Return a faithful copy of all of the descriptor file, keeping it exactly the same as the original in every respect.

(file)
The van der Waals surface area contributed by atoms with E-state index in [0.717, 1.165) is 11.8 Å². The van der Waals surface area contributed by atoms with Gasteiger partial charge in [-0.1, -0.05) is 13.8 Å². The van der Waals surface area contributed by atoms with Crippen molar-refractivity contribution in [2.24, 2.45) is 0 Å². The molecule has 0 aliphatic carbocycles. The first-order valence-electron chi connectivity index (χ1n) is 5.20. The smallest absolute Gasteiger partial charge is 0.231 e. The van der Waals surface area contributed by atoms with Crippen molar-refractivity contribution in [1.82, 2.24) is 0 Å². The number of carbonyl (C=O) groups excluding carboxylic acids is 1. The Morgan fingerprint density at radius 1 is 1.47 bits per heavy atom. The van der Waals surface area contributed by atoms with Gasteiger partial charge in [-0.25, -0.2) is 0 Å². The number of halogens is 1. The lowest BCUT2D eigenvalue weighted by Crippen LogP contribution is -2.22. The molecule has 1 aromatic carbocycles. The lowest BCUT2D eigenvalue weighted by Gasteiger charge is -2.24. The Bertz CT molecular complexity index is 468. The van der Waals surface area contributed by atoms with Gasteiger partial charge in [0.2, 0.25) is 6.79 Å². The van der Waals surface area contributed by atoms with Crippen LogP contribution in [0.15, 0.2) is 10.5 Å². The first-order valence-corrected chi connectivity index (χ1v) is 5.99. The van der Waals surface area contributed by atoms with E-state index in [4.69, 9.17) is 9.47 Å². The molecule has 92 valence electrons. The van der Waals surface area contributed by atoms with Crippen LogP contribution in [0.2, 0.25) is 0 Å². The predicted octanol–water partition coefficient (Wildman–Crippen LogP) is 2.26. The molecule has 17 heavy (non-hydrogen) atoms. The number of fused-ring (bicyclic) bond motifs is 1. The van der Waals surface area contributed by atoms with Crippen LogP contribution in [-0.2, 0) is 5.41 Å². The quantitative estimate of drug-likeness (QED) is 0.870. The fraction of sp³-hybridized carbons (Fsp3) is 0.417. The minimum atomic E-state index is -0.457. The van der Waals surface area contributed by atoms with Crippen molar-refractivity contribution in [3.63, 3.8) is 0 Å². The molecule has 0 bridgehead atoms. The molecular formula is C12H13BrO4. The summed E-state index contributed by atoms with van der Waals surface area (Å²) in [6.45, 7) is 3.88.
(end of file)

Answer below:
The van der Waals surface area contributed by atoms with E-state index in [0.717, 1.165) is 11.8 Å². The van der Waals surface area contributed by atoms with Gasteiger partial charge in [-0.1, -0.05) is 13.8 Å². The van der Waals surface area contributed by atoms with Crippen molar-refractivity contribution in [2.24, 2.45) is 0 Å². The molecule has 0 aliphatic carbocycles. The first-order valence-electron chi connectivity index (χ1n) is 5.20. The smallest absolute Gasteiger partial charge is 0.231 e. The van der Waals surface area contributed by atoms with Crippen molar-refractivity contribution in [1.82, 2.24) is 0 Å². The number of carbonyl (C=O) groups excluding carboxylic acids is 1. The Morgan fingerprint density at radius 1 is 1.47 bits per heavy atom. The van der Waals surface area contributed by atoms with Gasteiger partial charge in [-0.25, -0.2) is 0 Å². The number of halogens is 1. The lowest BCUT2D eigenvalue weighted by Crippen LogP contribution is -2.22. The molecule has 1 aromatic carbocycles. The lowest BCUT2D eigenvalue weighted by Gasteiger charge is -2.24. The Bertz CT molecular complexity index is 468. The van der Waals surface area contributed by atoms with Gasteiger partial charge in [0.2, 0.25) is 6.79 Å². The van der Waals surface area contributed by atoms with Crippen LogP contribution in [0.15, 0.2) is 10.5 Å². The first-order valence-corrected chi connectivity index (χ1v) is 5.99. The van der Waals surface area contributed by atoms with E-state index in [4.69, 9.17) is 9.47 Å². The molecule has 92 valence electrons. The van der Waals surface area contributed by atoms with Crippen LogP contribution in [0.2, 0.25) is 0 Å². The predicted octanol–water partition coefficient (Wildman–Crippen LogP) is 2.26. The molecule has 17 heavy (non-hydrogen) atoms. The number of fused-ring (bicyclic) bond motifs is 1. The van der Waals surface area contributed by atoms with Crippen LogP contribution in [-0.2, 0) is 5.41 Å². The quantitative estimate of drug-likeness (QED) is 0.870. The fraction of sp³-hybridized carbons (Fsp3) is 0.417. The minimum atomic E-state index is -0.457. The van der Waals surface area contributed by atoms with Crippen molar-refractivity contribution in [3.63, 3.8) is 0 Å². The molecule has 0 bridgehead atoms. The molecular formula is C12H13BrO4. The summed E-state index contributed by atoms with van der Waals surface area (Å²) in [6.45, 7) is 3.88.